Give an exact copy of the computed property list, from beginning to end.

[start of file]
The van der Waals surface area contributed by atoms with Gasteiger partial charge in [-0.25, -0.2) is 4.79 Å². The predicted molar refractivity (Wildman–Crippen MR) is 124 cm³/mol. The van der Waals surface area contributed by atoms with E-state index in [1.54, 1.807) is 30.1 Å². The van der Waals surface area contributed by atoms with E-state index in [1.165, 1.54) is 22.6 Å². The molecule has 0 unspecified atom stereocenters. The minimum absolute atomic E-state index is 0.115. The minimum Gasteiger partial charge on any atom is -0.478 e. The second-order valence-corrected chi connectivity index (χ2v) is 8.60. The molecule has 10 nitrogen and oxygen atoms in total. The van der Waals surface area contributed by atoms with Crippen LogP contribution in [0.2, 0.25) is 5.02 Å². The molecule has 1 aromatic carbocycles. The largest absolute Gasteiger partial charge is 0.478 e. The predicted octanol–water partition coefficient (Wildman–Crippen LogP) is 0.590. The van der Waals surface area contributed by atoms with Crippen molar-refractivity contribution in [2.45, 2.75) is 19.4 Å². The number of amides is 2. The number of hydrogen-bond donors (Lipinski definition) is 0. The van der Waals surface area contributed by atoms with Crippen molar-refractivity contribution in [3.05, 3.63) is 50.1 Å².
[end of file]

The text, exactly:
The van der Waals surface area contributed by atoms with Gasteiger partial charge in [-0.25, -0.2) is 4.79 Å². The predicted molar refractivity (Wildman–Crippen MR) is 124 cm³/mol. The van der Waals surface area contributed by atoms with E-state index in [1.54, 1.807) is 30.1 Å². The van der Waals surface area contributed by atoms with E-state index in [1.165, 1.54) is 22.6 Å². The molecule has 0 unspecified atom stereocenters. The minimum absolute atomic E-state index is 0.115. The minimum Gasteiger partial charge on any atom is -0.478 e. The second-order valence-corrected chi connectivity index (χ2v) is 8.60. The molecule has 10 nitrogen and oxygen atoms in total. The van der Waals surface area contributed by atoms with Crippen LogP contribution in [0.2, 0.25) is 5.02 Å². The molecule has 1 aromatic carbocycles. The largest absolute Gasteiger partial charge is 0.478 e. The predicted octanol–water partition coefficient (Wildman–Crippen LogP) is 0.590. The van der Waals surface area contributed by atoms with Crippen molar-refractivity contribution in [2.45, 2.75) is 19.4 Å². The number of amides is 2. The number of hydrogen-bond donors (Lipinski definition) is 0. The van der Waals surface area contributed by atoms with Crippen molar-refractivity contribution in [3.05, 3.63) is 50.1 Å².